Ellipses did appear in astronomy before Kepler, albeit in a different capacity. According to Eudoxus's model, planets were attached to linked homocentric spheres that rotated at an angle to each other. This allowed to reproduce the retrograde motion of the planets without violating Plato's prescription of allowing uniform circular motions only for the celestial bodies. The projection onto the ecliptic of the latitudinal circle, along which the planet spins in the Eudoxian configuration, is an ellipse, see Yavetz, A New Role for the Hippopede of Eudoxus, although Eudoxus was not familiar with the concept. Yavetz remarks in passing that "a point on an epicycle that spins at twice the rate of its deferent in the opposite sense, traces the projection of an inclined circle. This gives another definition of the ellipse as a special kind of epicyclic motion"; and suggests that similar observations might have led Apollonius to simplifying Eudoxian spheres to deferents and epicycles. Menaechmus was a student of Eudoxus, and Riddell in Eudoxan Mathematics and the Eudoxan Spheres explains how homocentric configurations could lead to his construction of the solution to the Delic problem via conic sections. Of course, this is highly speculative.
Oblique view of shields and wheels appears already in ancient Greek pottery. Anaxagoras and Democritus apparently studied some basic geometry of perspective (skenographia), but their works are not extant. Euclid's Optics explicitly postulates that our field of vision is a cone, and in proofs of Propositions 18-21 he even uses a plane cutting this cone of vision. Nonetheless, conic sections are never explicitly mentioned, see Euclid's Optics and its Compatibility with Linear Perspective by Brownson. Ptolemy, when using the stereographic projection for his maps in Geographia, emphasizes that the tropics, the ecliptic, the equator, the arctic and the antarctic circles have an "egg-shaped" form on the map. Whether he was aware that the "eggs" are ellipses is unclear, but it was within his means to prove. Arabic commentators Ibn Sarjûn and al-Kindî discuss the perspective of a wheel and characterize it as an ellipse explicitly, see Why Did Geometrical Optics not Lead to Perspective in Medieval Islam? by Raynaud:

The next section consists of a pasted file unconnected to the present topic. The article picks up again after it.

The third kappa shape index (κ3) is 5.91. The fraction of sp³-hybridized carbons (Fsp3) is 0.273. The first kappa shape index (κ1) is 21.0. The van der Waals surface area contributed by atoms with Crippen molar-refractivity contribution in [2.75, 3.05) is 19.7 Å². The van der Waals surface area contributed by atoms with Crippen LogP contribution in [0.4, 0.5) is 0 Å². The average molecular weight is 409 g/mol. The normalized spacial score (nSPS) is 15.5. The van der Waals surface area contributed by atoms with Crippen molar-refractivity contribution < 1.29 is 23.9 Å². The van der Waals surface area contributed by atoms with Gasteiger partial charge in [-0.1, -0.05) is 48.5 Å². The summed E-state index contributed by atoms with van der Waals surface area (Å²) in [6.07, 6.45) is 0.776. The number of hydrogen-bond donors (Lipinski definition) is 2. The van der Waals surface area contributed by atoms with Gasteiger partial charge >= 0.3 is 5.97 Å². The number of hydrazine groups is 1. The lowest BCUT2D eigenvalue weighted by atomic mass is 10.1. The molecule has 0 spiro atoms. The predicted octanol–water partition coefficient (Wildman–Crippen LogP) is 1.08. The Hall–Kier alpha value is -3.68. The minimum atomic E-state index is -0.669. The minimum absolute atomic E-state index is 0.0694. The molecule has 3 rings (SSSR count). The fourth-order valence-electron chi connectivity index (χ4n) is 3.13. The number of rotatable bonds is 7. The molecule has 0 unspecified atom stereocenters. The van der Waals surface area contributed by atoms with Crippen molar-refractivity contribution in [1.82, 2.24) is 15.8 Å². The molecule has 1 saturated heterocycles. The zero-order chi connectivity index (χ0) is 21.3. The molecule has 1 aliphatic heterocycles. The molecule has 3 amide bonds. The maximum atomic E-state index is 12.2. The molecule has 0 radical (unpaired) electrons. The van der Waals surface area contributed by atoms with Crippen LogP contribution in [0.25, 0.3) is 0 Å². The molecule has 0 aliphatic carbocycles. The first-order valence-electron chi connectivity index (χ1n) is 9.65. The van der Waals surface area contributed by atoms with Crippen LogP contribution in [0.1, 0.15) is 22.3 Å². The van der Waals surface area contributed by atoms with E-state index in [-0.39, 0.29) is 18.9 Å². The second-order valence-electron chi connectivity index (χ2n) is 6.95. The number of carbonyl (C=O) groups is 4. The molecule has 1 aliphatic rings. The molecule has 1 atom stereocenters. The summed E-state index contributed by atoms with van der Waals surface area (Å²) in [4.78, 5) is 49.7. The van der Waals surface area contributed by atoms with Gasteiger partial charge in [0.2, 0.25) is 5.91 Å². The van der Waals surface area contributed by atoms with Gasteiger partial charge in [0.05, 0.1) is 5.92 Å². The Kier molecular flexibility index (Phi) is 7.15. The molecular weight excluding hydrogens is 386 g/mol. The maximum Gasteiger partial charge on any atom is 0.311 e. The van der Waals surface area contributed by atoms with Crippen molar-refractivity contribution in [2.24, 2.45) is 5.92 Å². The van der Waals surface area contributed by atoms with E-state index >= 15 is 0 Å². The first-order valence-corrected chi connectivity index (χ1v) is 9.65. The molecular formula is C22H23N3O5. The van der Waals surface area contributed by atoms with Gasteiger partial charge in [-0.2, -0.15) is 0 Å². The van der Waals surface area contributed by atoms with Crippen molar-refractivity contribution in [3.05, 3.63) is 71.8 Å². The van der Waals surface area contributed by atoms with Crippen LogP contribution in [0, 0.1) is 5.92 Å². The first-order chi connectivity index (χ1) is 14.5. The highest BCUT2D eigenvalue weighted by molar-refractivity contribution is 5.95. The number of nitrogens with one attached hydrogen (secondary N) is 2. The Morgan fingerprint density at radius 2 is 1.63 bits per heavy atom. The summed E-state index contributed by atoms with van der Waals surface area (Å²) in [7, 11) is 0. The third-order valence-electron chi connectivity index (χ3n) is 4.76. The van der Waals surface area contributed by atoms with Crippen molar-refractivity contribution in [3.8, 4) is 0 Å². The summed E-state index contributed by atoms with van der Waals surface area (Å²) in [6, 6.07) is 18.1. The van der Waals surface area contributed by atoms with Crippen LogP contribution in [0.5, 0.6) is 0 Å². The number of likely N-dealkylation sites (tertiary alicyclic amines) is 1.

"Ibn Sarjûn and al-Kindî use the words mu‘awwaj 'distorted' and manhir 'deviated', instead of nuqsân 'ellipse, lack', to refer to the appearance of the circle. So they describe the ellipse by the angle formed by the visual ray falling on the centre of the circle and the line perpendicular to the circle's plane, what
presupposes an affine transformation $K = fa / fb = gc / gd$ (Fig. 2). This geometrical property was known from Archimedes' Conoids and Spheroids, prop. 4 (1970: 166-170) and Ibrâhîm b. Sinân expounded on it in his Maqâla fîrasm al-qutû‘al-thalâtha (Epistle on the Drawing of the Three Sections) (Rashed and Bellosta, 2000: 263-89)."
Of course, Renaissance scholars and painters were much much more explicit and comprehensive about the circle perspective. Alberti's grid construction of an ellipse as circle's perspective from De Pictura (1435) is shown below. It is interesting that Kepler himself introduced the perspectival points at infinity in the aforementioned discussion of conic sections in Ad Vitellionem Paralipomena.